When they were young, my children Joseph and Tanya loved these ricotta pancakes. But that didn’t stop them from asking, “Mom, why can’t we have normal pancakes like all of our friends.” They didn’t appreciate the ethnic flavors of our home kitchen at that age. Only after they were grown up did they tell me how they would skip their lunch because Nonna Erminia, my mother who still lives with us, gave them fried eggplant or prosciutto sandwiches, or another such alien food. No other friend would bring anything like that for lunch at school! They have certainly come around, though, especially Joe, who helps to run–and gets involved in the kitchens of all three of our restaurants.
- 1 cup milk
- 4 eggs, separated
- 2/3 cup unbleached all-purpose flour
- 1 1/2 teaspoons baking powder
- 2 pinches salt
- Grated zest (yellow part only without underlying white pith) of 2 lemons
- 2 cups ricotta, preferably fresh
- 1 pint ripe strawberries, hulled, washed and sliced 1/4-inch-thick
- 1/4 cup acacia or other flavorful honey
- Whipped cream
- Confectioners’ sugar
Place the strawberries in a medium size bowl and drizzle them with honey. Toss gently and let them stand, tossing them once or twice. In a large bowl, beat the milk, egg yolks, flour, baking powder, salt, and lemon zest until well blended. Add ricotta and blend gently, leaving some of the curds whole. In a medium-size bowl, beat the egg whites with an electric mixer until they form stiff peaks when the beaters are lifted from them. Add about one fourth of the whites to the ricotta mixture and with a rubber spatula gently fold them in, scraping the ricotta mixture from the bottom of the bowl over the whites. Fold in the remaining whites in the same way. Grease a griddle and heat it over medium-high heat until a drop of water dances quickly across the surface. Pour the batter by quarter cupfuls onto the griddle and cook until the underside is a lacy golden brown, about 2 minutes. Flip the pancakes and cook the second side until light brown, about 1 minute. Stack the pancakes on a plate and keep them warm, covered with a kitchen towel, while cooking the remaining batter. Serve the pancakes warm, topping each serving with some of the strawberries and their juices, a dollop of whipped cream, and a sprinkling of confectioners’ sugar.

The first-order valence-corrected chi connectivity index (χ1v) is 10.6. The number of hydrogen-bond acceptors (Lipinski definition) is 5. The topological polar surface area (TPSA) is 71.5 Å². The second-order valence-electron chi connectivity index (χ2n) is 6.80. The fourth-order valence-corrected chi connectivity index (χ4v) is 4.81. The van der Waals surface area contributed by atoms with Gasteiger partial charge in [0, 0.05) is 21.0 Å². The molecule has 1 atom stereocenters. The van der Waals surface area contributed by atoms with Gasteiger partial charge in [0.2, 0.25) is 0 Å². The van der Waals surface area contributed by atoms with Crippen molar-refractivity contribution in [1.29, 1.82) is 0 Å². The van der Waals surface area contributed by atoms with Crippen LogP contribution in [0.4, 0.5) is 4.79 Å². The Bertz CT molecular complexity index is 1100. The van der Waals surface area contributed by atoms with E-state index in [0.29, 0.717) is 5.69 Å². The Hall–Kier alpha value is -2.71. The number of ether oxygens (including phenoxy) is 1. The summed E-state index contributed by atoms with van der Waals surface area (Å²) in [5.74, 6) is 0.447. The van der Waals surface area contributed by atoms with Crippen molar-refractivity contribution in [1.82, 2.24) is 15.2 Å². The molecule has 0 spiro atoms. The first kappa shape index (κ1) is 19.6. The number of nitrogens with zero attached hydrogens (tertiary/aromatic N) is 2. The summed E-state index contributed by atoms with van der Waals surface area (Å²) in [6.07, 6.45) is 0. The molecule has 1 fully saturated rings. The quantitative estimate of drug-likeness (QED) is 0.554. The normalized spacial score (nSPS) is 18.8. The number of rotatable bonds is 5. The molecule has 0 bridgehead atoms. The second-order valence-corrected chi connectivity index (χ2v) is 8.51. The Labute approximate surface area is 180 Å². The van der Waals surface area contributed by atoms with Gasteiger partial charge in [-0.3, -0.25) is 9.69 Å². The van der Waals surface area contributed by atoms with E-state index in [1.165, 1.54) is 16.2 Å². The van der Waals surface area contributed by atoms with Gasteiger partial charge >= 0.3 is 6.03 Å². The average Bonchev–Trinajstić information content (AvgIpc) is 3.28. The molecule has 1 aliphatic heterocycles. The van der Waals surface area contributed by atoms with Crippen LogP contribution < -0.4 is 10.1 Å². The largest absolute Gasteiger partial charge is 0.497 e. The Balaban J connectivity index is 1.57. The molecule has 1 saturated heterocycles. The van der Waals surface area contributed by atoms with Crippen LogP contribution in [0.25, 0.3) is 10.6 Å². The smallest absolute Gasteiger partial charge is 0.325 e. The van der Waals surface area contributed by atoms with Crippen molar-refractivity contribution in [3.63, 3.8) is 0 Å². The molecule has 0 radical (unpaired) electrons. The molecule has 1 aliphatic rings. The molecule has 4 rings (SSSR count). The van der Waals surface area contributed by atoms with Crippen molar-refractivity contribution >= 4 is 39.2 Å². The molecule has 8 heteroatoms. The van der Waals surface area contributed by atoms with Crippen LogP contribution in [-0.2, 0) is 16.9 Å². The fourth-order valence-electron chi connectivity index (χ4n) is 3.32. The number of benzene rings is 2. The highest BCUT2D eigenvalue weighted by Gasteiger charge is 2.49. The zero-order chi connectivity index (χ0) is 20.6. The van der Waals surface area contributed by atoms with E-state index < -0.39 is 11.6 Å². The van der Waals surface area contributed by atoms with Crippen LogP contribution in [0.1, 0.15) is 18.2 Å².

Note: There are many options available if, like most kitchens, your kitchen doesn’t have a built in griddle. Many house wares stores stock oval cast-iron griddles long enough to fit over two stovetop burners. In addition to cooking pancakes like these, they come in very handy for other things, like the Griddle-Crisped Spring Chicken. If you cannot find this type of griddle, try the square, non-stick type and cook the pancakes in smaller batches.